According to Pease (2010), most of the research is mainly focused on the oppression against the marginalized group but little effort is made to recognize the unearned privilege enjoyed by some people. He proposed that some person is getting unearned privilege implies that some other groups of people are being discriminated against them. The interesting fact is that the privileged people who enjoy this privilege without any proper reason, do not even realize the fact that they are getting special treatment without earning them because they are too used to enjoying those privileges (or may have seen the same occurrence since their birth and has never questioned it). For example, the white men in Australia enjoy the privilege of getting jobs and better pay in their workplace while black males and females are being discriminated against them. In terms of job-seeking migrants, the job-seeking male migrants are getting some unearned privileges than their female counterparts. According to Schulz, & Fane (2015), the social awareness among the teachers in Australia should be addressed as quickly as possible. The lack of knowledge and discussion regarding the privilege of the white Australian during the teachers’ training process is producing suboptimal results as teachers and students tend to unwillingly recreate white race privilege.

According to Heron (2005), a social worker should first ask him/herself some questions to be engaged in the process of critical self-reflection. These questions are as follows:

  1. What do I do regularly that may cause the reproduction of unequal outcomes? 
  2. What act or behavior of the people (I interact with) can be seen as a further resistance to further marginalization? 
  3. How to incorporate the answers to the above questions into my regular work?

Thus more questions should be asked ourselves in order to understand the gaps in my day-today basis work. The answers to the above questions are given below:

1. I tend to avoid people who have an accent that is difficult to understand (other than an Australian accent) because I don't know what to say in the reply as I don't understand what are they saying. Also, I don't protest when I see or listen to people when they say things that may provoke white privilege. I feel empathetic about poor immigrants and refugees who do not have employment, a home, and sometimes food. They can't provide their children with proper childcare and educational facilities. I feel I am a little biased towards the black and migrant women who face domestic violence from their families and the young black girls who don't feel safe walking in the streets at night. However, I tend to look over the other issues such as the gender discrimination (advocated by our society) among the migrants during the job-seeking process also puts extra pressure on the male members of a migrant family as society mandates the system that the male member must be capable of earning and feeding the family and the female member must do everything to take proper care of the family.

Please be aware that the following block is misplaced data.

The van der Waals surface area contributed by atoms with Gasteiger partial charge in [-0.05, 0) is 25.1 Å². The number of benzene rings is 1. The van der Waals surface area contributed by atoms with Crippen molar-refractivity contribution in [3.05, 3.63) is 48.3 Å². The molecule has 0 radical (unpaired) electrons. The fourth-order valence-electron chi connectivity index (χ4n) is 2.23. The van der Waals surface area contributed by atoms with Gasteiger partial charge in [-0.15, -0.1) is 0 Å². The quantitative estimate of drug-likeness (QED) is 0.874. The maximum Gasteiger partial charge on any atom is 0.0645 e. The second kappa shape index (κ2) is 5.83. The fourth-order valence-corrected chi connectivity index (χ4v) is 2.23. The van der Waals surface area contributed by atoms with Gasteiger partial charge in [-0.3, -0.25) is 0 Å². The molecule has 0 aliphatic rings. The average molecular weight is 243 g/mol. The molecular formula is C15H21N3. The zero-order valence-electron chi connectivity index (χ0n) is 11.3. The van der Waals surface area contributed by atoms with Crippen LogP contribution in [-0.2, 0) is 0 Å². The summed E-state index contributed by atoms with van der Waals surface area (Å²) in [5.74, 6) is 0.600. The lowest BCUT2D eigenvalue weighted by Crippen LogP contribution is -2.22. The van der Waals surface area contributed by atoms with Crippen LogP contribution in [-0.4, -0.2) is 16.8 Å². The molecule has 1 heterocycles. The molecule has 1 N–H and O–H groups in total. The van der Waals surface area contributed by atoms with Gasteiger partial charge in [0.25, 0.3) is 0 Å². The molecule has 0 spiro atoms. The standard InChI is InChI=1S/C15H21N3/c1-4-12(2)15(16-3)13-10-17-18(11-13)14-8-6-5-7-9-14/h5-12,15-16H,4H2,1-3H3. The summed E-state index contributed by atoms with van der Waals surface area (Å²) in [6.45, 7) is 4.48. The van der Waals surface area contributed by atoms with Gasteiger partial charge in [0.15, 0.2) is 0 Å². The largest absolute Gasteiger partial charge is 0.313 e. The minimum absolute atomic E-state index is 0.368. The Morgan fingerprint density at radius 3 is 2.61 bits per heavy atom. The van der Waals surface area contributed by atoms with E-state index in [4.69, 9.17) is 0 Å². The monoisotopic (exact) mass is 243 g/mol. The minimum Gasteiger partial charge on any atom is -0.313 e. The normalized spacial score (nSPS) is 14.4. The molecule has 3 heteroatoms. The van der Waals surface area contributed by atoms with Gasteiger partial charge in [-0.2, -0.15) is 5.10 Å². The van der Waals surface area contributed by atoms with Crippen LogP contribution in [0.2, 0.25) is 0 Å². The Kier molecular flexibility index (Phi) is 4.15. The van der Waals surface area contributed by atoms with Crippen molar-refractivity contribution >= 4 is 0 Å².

Intersectionality and its significance

2. I have seen some confident black women who spoke against racism and sexism and did not tolerate their oppression on them. One of them was a victim of domestic violence. The family migrated from an Asian country after one of the family members got a job in Australia. Initially, the earnings of that male member were not sufficient, and thus the woman had to share financial responsibilities with her husband. She had to learn to cope with the new organization, new work culture, and people for continuing the job. However, the situation changed when her husband got promoted in his office and his earnings were raised. The family started to pressurize and torture her to stay at home and resign. She protested and even got separated from her family to protect her career goals. There are many such inspirations such as I still find teh homophobic people trying to oppress gay and bisexual people by doing verbal abuse even sometimes the members of the LGBTQ community are abused by their parents and family but they do not stop living their life in their own free will and they protest against the oppression. 

3. To overcome my biases towards migrated and/or black women (who are being oppressed), I will try to observe society keenly in order to find out the areas that I am missing out while thinking about oppression and privilege in the society. I will take the help of the concept of intersectionality to understand whether there are factors in society that are affecting all human beings (instead of focusing on their gender) but when trying to help them I shall try to understand why this factor (for example, society mandated gender biases) is affecting these people (the same factor may affect different people in different ways) and help them accordingly. I am especially interested to work with the migrated and poor children in Australia who do not get proper educational facilities, especially in the early learning stages (because the early learning and care schools are very expensive) as their parents do not earn enough. I want to understand how free education can help these children and how that can be achieved in the future.